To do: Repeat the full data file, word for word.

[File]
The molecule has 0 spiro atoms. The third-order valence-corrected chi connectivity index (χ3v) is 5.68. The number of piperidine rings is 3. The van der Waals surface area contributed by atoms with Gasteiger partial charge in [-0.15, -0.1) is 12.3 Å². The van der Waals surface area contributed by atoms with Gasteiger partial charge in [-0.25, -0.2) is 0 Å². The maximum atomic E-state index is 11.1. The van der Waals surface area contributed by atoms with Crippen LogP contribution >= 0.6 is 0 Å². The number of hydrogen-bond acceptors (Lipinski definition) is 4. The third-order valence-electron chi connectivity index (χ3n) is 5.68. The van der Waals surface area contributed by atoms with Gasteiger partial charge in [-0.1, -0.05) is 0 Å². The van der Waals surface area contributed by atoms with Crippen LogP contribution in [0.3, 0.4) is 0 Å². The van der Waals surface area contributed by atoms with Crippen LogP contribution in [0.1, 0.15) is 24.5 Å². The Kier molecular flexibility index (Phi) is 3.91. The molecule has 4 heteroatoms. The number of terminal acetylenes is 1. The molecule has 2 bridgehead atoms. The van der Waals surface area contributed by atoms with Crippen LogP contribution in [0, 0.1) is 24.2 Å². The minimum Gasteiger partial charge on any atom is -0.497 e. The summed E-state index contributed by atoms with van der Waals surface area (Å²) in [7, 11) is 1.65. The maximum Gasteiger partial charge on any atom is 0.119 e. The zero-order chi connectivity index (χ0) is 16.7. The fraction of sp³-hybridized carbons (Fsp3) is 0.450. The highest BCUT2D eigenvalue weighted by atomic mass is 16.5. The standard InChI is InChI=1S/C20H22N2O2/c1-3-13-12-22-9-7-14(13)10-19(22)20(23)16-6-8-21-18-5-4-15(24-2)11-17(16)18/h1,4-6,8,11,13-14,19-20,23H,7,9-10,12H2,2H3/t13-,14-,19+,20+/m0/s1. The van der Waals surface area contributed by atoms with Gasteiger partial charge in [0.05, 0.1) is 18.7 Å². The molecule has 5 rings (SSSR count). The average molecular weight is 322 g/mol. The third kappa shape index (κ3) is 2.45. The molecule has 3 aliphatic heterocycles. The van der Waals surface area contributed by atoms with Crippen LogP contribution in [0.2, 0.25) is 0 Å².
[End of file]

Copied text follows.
The molecule has 0 spiro atoms. The third-order valence-corrected chi connectivity index (χ3v) is 5.68. The number of piperidine rings is 3. The van der Waals surface area contributed by atoms with Gasteiger partial charge in [-0.15, -0.1) is 12.3 Å². The van der Waals surface area contributed by atoms with Gasteiger partial charge in [-0.25, -0.2) is 0 Å². The maximum atomic E-state index is 11.1. The van der Waals surface area contributed by atoms with Crippen LogP contribution >= 0.6 is 0 Å². The number of hydrogen-bond acceptors (Lipinski definition) is 4. The third-order valence-electron chi connectivity index (χ3n) is 5.68. The van der Waals surface area contributed by atoms with Gasteiger partial charge in [-0.1, -0.05) is 0 Å². The van der Waals surface area contributed by atoms with Crippen LogP contribution in [0.3, 0.4) is 0 Å². The van der Waals surface area contributed by atoms with Crippen LogP contribution in [0.1, 0.15) is 24.5 Å². The Kier molecular flexibility index (Phi) is 3.91. The molecule has 4 heteroatoms. The number of terminal acetylenes is 1. The molecule has 2 bridgehead atoms. The van der Waals surface area contributed by atoms with Crippen LogP contribution in [0, 0.1) is 24.2 Å². The minimum Gasteiger partial charge on any atom is -0.497 e. The summed E-state index contributed by atoms with van der Waals surface area (Å²) in [7, 11) is 1.65. The maximum Gasteiger partial charge on any atom is 0.119 e. The zero-order chi connectivity index (χ0) is 16.7. The fraction of sp³-hybridized carbons (Fsp3) is 0.450. The highest BCUT2D eigenvalue weighted by atomic mass is 16.5. The standard InChI is InChI=1S/C20H22N2O2/c1-3-13-12-22-9-7-14(13)10-19(22)20(23)16-6-8-21-18-5-4-15(24-2)11-17(16)18/h1,4-6,8,11,13-14,19-20,23H,7,9-10,12H2,2H3/t13-,14-,19+,20+/m0/s1. The van der Waals surface area contributed by atoms with Gasteiger partial charge in [0.05, 0.1) is 18.7 Å². The molecule has 5 rings (SSSR count). The average molecular weight is 322 g/mol. The third kappa shape index (κ3) is 2.45. The molecule has 3 aliphatic heterocycles. The van der Waals surface area contributed by atoms with Crippen LogP contribution in [0.2, 0.25) is 0 Å².